Voluntary Departure

//Voluntary Departure

Voluntary Departure

The departure of an alien from the United States without an order of removal. The departure may or may not have been preceded by a hearing before an immigration judge. An alien allowed to voluntarily depart concedes removability but does not have a bar to seeking admission at a port-of-entry at any time. Failure to depart within the time granted results in a fine and a ten-year bar to several forms of relief from deportation.

Voluntary departure permits an individual, who is otherwise removable, to depart from the country at her own expense within a designated amount of time in order to avoid a final order of removal. However, this departure is not available in all cases.

Voluntary departure is preferable to a removal order for a number of reasons.  If an individual is issued a removal order she may be barred from reentering the United States for up to ten years and may be subject to civil and criminal penalties if she enters without proper authorization.  If the individual voluntarily departs within the time ordered by the court, she will not be barred from legally reentering in the future. In addition, an individual with a removal order is barred from applying for ten years for cancellation of removal, adjustment of status and other immigration benefits.

An individual may apply for voluntary departure either prior to the Master Calendar hearing or at the conclusion of proceedings, provided that the individual meets the necessary requirements.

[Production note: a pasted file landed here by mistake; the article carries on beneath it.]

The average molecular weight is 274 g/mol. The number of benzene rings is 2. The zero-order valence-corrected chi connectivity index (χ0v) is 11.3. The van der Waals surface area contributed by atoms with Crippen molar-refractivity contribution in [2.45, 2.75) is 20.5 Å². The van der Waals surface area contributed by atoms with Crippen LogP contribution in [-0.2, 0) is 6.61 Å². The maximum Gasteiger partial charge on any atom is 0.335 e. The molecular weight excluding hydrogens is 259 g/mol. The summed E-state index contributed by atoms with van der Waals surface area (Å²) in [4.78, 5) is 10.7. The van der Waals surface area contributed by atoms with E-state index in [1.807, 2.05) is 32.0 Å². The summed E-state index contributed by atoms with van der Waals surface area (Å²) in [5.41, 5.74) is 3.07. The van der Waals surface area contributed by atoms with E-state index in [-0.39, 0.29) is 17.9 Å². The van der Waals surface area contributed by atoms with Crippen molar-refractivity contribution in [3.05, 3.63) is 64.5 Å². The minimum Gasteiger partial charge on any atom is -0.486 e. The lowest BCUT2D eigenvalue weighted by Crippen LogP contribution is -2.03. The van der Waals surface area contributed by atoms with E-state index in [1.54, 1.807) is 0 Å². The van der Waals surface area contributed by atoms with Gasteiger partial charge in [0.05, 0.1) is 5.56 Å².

There are significant penalties for failing to depart under a voluntary departure order, however.  If the attorney determines from discussions with the applicant that under no circumstances other than physical removal by the U.S. government does she plan to leave the United States, the attorney should not necessarily automatically seek this kind of departure.

Voluntary Departure – Before the Conclusion of the Hearing

If the application for voluntary departure is prior to, or at the Master Calendar hearing, the individual must show that she:

  • Waives or withdraws all other requests for relief;
  • Concedes removability;
  • Waives appeal of all issues;
  • Has not been convicted of an aggravated felony and is not a security risk; and
  • Shows clear and convincing evidence that he intends and has the financial ability to depart.

If the individual is able to meet these requirements, then the Immigration Judge may grant a voluntary departure period of up to 120 days at the time of the Master Calendar hearing. The Judge may not grant voluntary departure under 8 C.F.R. § 1240.26(b)(E)(ii) beyond 30 days after the Master Calendar at which the case is initially scheduled, except pursuant to a stipulation.

Voluntary Departure – After the Conclusion of the Hearing

An individual may also apply for voluntary departure after the conclusion of proceedings, provided that the individual meets the following requirements:

  • Shows physical presence for one year prior to the date the Notice to Appear is issued;
  • Shows clear and convincing evidence that she intends and has the financial ability to depart;
  • Pays a bond (of at least $500) if the Judge so requires;
  • Shows good moral character for five years prior to the application; and
  • Presents to the DHS a valid passport or other travel document sufficient to show lawful entry into her country, unless such document is already in the possession of the DHS or is not needed in order to return to her country.

If the applicant establishes these requirements, the Immigration Judge may grant voluntary departure for a period of up to 60 days.

If you should have any questions about immigration, please call one of our experienced immigration attorneys at Gopal & Pedigo, PC in Nashville, TN.

By |2016-11-14T23:35:08+00:00April 25th, 2011|Immigration Blog|0 Comments

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